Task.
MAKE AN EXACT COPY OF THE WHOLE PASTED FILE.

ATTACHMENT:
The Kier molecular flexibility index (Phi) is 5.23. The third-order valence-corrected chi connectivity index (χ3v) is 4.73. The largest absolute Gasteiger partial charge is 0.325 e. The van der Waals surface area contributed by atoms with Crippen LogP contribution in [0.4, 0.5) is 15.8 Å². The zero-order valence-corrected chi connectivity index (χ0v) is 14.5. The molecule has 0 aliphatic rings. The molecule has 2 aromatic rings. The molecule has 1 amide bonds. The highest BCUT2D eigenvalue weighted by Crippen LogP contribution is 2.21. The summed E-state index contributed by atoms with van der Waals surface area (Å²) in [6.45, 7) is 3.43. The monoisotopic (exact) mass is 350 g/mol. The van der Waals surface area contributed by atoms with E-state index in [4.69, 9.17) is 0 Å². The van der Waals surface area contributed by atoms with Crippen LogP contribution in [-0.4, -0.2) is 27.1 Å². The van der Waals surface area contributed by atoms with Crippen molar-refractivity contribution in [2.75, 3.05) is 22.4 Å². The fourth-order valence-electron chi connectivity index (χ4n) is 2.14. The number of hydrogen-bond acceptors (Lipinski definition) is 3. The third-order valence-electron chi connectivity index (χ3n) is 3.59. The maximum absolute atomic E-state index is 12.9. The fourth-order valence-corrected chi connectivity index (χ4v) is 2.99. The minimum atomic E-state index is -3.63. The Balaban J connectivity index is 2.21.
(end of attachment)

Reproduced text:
The Kier molecular flexibility index (Phi) is 5.23. The third-order valence-corrected chi connectivity index (χ3v) is 4.73. The largest absolute Gasteiger partial charge is 0.325 e. The van der Waals surface area contributed by atoms with Crippen LogP contribution in [0.4, 0.5) is 15.8 Å². The zero-order valence-corrected chi connectivity index (χ0v) is 14.5. The molecule has 0 aliphatic rings. The molecule has 2 aromatic rings. The molecule has 1 amide bonds. The highest BCUT2D eigenvalue weighted by Crippen LogP contribution is 2.21. The summed E-state index contributed by atoms with van der Waals surface area (Å²) in [6.45, 7) is 3.43. The monoisotopic (exact) mass is 350 g/mol. The van der Waals surface area contributed by atoms with E-state index in [4.69, 9.17) is 0 Å². The van der Waals surface area contributed by atoms with Crippen LogP contribution in [-0.4, -0.2) is 27.1 Å². The van der Waals surface area contributed by atoms with Crippen molar-refractivity contribution in [2.75, 3.05) is 22.4 Å². The fourth-order valence-electron chi connectivity index (χ4n) is 2.14. The number of hydrogen-bond acceptors (Lipinski definition) is 3. The third-order valence-electron chi connectivity index (χ3n) is 3.59. The maximum absolute atomic E-state index is 12.9. The fourth-order valence-corrected chi connectivity index (χ4v) is 2.99. The minimum atomic E-state index is -3.63. The Balaban J connectivity index is 2.21.